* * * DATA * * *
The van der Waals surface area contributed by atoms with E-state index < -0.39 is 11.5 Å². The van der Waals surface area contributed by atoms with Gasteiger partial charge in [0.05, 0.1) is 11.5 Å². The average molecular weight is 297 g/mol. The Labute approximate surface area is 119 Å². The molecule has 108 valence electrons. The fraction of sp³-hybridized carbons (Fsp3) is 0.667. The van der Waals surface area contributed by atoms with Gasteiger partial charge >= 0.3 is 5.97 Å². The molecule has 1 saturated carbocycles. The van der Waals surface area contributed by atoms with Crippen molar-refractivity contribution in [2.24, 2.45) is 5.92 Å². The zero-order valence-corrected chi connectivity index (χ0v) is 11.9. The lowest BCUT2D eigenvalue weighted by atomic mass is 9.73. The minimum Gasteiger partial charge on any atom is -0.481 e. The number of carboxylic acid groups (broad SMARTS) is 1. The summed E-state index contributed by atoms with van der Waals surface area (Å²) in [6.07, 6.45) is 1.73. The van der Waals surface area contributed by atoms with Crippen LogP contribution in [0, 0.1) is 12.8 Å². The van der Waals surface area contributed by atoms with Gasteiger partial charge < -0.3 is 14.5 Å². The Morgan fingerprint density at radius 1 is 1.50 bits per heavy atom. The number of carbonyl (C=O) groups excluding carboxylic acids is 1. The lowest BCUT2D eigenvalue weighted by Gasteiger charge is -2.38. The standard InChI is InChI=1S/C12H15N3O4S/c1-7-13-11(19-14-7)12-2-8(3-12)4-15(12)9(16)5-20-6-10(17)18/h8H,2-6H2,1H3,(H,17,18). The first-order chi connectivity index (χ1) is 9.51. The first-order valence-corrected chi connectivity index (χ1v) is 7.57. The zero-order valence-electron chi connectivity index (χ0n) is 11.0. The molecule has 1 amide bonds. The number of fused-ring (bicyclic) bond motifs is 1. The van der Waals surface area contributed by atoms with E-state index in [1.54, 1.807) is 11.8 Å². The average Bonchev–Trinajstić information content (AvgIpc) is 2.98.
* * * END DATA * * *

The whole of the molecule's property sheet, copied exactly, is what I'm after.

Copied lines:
The van der Waals surface area contributed by atoms with E-state index < -0.39 is 11.5 Å². The van der Waals surface area contributed by atoms with Gasteiger partial charge in [0.05, 0.1) is 11.5 Å². The average molecular weight is 297 g/mol. The Labute approximate surface area is 119 Å². The molecule has 108 valence electrons. The fraction of sp³-hybridized carbons (Fsp3) is 0.667. The van der Waals surface area contributed by atoms with Gasteiger partial charge >= 0.3 is 5.97 Å². The molecule has 1 saturated carbocycles. The van der Waals surface area contributed by atoms with Crippen molar-refractivity contribution in [2.24, 2.45) is 5.92 Å². The zero-order valence-corrected chi connectivity index (χ0v) is 11.9. The lowest BCUT2D eigenvalue weighted by atomic mass is 9.73. The minimum Gasteiger partial charge on any atom is -0.481 e. The number of carboxylic acid groups (broad SMARTS) is 1. The summed E-state index contributed by atoms with van der Waals surface area (Å²) in [6.07, 6.45) is 1.73. The van der Waals surface area contributed by atoms with Crippen LogP contribution in [0, 0.1) is 12.8 Å². The van der Waals surface area contributed by atoms with Gasteiger partial charge < -0.3 is 14.5 Å². The Morgan fingerprint density at radius 1 is 1.50 bits per heavy atom. The number of carbonyl (C=O) groups excluding carboxylic acids is 1. The lowest BCUT2D eigenvalue weighted by Gasteiger charge is -2.38. The standard InChI is InChI=1S/C12H15N3O4S/c1-7-13-11(19-14-7)12-2-8(3-12)4-15(12)9(16)5-20-6-10(17)18/h8H,2-6H2,1H3,(H,17,18). The first-order chi connectivity index (χ1) is 9.51. The first-order valence-corrected chi connectivity index (χ1v) is 7.57. The zero-order valence-electron chi connectivity index (χ0n) is 11.0. The molecule has 1 amide bonds. The number of fused-ring (bicyclic) bond motifs is 1. The van der Waals surface area contributed by atoms with E-state index in [1.54, 1.807) is 11.8 Å². The average Bonchev–Trinajstić information content (AvgIpc) is 2.98.